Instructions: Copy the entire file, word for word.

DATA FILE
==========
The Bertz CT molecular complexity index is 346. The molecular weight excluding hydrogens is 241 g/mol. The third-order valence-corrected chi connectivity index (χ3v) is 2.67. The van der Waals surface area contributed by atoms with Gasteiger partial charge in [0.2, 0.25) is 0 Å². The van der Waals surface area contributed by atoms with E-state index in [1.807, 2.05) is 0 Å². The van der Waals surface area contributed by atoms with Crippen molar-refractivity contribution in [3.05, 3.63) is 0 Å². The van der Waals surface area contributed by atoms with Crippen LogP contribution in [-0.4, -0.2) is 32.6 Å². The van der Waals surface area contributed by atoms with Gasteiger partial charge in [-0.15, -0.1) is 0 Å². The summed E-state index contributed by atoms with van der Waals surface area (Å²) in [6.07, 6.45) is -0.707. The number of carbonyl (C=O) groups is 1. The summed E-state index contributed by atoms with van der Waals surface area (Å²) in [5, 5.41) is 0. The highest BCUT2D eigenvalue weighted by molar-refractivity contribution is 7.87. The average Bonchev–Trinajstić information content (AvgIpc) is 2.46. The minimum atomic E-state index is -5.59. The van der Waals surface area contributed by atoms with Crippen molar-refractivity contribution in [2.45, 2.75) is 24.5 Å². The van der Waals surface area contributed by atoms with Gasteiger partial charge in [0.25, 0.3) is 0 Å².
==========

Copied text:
The Bertz CT molecular complexity index is 346. The molecular weight excluding hydrogens is 241 g/mol. The third-order valence-corrected chi connectivity index (χ3v) is 2.67. The van der Waals surface area contributed by atoms with Gasteiger partial charge in [0.2, 0.25) is 0 Å². The van der Waals surface area contributed by atoms with E-state index in [1.807, 2.05) is 0 Å². The van der Waals surface area contributed by atoms with Crippen molar-refractivity contribution in [3.05, 3.63) is 0 Å². The van der Waals surface area contributed by atoms with Crippen LogP contribution in [-0.4, -0.2) is 32.6 Å². The van der Waals surface area contributed by atoms with Gasteiger partial charge in [-0.15, -0.1) is 0 Å². The summed E-state index contributed by atoms with van der Waals surface area (Å²) in [6.07, 6.45) is -0.707. The number of carbonyl (C=O) groups is 1. The summed E-state index contributed by atoms with van der Waals surface area (Å²) in [5, 5.41) is 0. The highest BCUT2D eigenvalue weighted by molar-refractivity contribution is 7.87. The average Bonchev–Trinajstić information content (AvgIpc) is 2.46. The minimum atomic E-state index is -5.59. The van der Waals surface area contributed by atoms with Crippen molar-refractivity contribution in [2.45, 2.75) is 24.5 Å². The van der Waals surface area contributed by atoms with Gasteiger partial charge in [0.25, 0.3) is 0 Å².